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Auto blogThu, 29 May 2014
Ford is taking a bit of the spotlight away from General Motors, announcing a major group of recall campaigns, covering a total of 1.4 million vehicles built between 2006 and 2013.
Let's start with the big one, which covers the Ford Escape, Mercury Mariner and, according to The Detroit News, Ford-built Mazda Tribute CUVs. 915,216 vehicles are covered, all of which were built in model years 2008 to 2011. 736,000 vehicles are in the US, while Canada then Mexico make up the vast majority of the remainder. The problem is due to an issue with the torque sensor in the steering column, which could lead to sudden power steering failure. Manual steering would still be available, though.
"Dealers will perform one of three service fixes, depending upon what diagnostic codes are shown when the vehicle is taken to the dealer," Ford spokeswoman Kelli Felker wrote to Autoblog in an email. "They will either update software for the power steering control module and the instrument cluster module; replace the torque sensor; or replace the steering column, which includes upgraded power steering control module software."
Those of you that caught yesterday's op-ed about Lincoln will have heard already, but Mark LaNeve has taken the helm at Team Detroit. Once the North American vice president of sales, service and marketing for General Motors, LaNeve will now head up the agency that handles all of Ford advertising. LaNeve will also run the account for Lincoln. While at GM from 2001 to 2009, the exec oversaw ad campaigns like Cadillac's Breakthrough and sales initiatives like "Employee Pricing for Everyone."
He left in 2009 to join Allstate as chief marketing officer, oversaw the creation of the Mayhem ad spots and was moved into the role of VP of agency operations overseeing Allstate's 10,000 agents. He resigned from the insurer in February 2012 for personal reasons and joined Team Detroit in August 2012 as chief operating officer, in charge of satellite offices in New York and internationally. He replaces ex-CEO Cameron McNaughton, and will continue to hold the title of COO.
Lincoln is trying to get its 2013 back to rights after putting big dollar commercials for the 2013 MKZ on television then having production glitches preventing cars from getting to dealerships. With rumors of a relaunch in the works, it's no surprise LaNeve has been given the reins - and from here it looks like the brand is desperate for the kind of magic he's proved he can marshal. Perhaps he can start by calling a mulligan on the renaming exercise that gave us the hoary "Lincoln Motor Company" and go back to oh, say, "Lincoln." Then he can ask the product folks to get to work on the MKC concept...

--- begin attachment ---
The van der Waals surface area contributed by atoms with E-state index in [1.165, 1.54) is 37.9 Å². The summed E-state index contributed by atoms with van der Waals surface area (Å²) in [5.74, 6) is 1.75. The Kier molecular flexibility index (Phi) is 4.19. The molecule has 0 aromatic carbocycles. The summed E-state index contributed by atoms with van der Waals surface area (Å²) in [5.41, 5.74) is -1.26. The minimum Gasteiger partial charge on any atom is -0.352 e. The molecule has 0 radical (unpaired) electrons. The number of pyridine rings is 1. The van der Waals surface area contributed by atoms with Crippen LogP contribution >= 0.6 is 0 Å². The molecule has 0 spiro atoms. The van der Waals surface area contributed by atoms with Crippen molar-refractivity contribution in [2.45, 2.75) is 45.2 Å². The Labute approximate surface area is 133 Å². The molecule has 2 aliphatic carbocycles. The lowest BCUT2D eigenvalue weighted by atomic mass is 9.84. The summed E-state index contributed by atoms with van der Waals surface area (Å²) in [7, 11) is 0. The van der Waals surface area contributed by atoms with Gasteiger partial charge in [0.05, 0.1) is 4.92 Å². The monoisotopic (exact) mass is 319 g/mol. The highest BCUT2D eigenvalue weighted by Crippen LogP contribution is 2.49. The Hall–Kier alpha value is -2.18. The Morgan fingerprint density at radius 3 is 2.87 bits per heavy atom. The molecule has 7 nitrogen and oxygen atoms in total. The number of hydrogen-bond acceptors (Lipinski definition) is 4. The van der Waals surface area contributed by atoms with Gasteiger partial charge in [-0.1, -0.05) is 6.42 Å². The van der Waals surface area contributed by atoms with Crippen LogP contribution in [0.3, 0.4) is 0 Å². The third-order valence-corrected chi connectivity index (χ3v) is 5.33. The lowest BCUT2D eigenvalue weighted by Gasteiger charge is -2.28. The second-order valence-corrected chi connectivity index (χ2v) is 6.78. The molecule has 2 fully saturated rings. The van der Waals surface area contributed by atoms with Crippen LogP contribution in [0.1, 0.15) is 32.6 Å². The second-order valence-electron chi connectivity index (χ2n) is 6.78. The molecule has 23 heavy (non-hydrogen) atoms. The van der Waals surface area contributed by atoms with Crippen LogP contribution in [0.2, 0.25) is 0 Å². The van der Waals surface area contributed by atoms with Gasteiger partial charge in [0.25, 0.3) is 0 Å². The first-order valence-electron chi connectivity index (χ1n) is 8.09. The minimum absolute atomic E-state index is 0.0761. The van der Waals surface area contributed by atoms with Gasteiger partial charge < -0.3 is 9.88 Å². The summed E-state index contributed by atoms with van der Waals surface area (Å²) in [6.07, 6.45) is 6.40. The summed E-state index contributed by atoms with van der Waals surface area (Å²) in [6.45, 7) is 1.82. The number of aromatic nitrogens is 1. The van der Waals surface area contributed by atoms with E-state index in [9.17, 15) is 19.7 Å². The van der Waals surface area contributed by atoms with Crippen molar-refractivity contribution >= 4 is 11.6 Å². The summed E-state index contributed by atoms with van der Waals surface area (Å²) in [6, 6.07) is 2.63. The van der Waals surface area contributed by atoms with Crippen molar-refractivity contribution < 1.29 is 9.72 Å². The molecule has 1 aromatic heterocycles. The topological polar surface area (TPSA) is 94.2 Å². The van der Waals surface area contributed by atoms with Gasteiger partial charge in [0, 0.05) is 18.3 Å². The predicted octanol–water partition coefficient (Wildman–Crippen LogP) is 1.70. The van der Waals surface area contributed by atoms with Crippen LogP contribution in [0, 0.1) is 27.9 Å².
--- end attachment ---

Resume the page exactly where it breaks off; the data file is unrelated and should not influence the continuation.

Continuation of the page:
Lincoln fans might want to give incoming Ford CEO Mark Fields a pat on the back for having a hand in saving the brand from the chopping block last year. He's among the people spearheading the rejuvenation of the division away from its stodgy image to appeal to younger customers.
According to two unnamed sources speaking to Bloomberg, CEO Alan Mulally was ready to kill Lincoln last year. Following the slow production ramp-up of the MKZ combined a with a costly ad campaign, Mulally was frustrated and openly suggested dropping the brand. However, Fields and Jim Farley, Ford's marketing boss, convinced the CEO that the brand was worth saving. They also created a plan to prevent similar problems for new models in the future.
It seems that one part of the strategy may involve waiting until new models are at dealers before starting a big ad campaign for them. Lincoln global director, Matt VanDyke, recently told Autoblog that the division is holding off on a full marketing push behind the new MKC crossover to prevent the supply problems that plagued the MKZ last year. Its big offensive begins in the fall when the CUVs are at all of the dealers and consumers are at home watching more TV. VanDyke also told Bloomberg that Fields, Farley and Joe Hinrichs, Ford president of the Americas, have more direct oversight over new product launches now.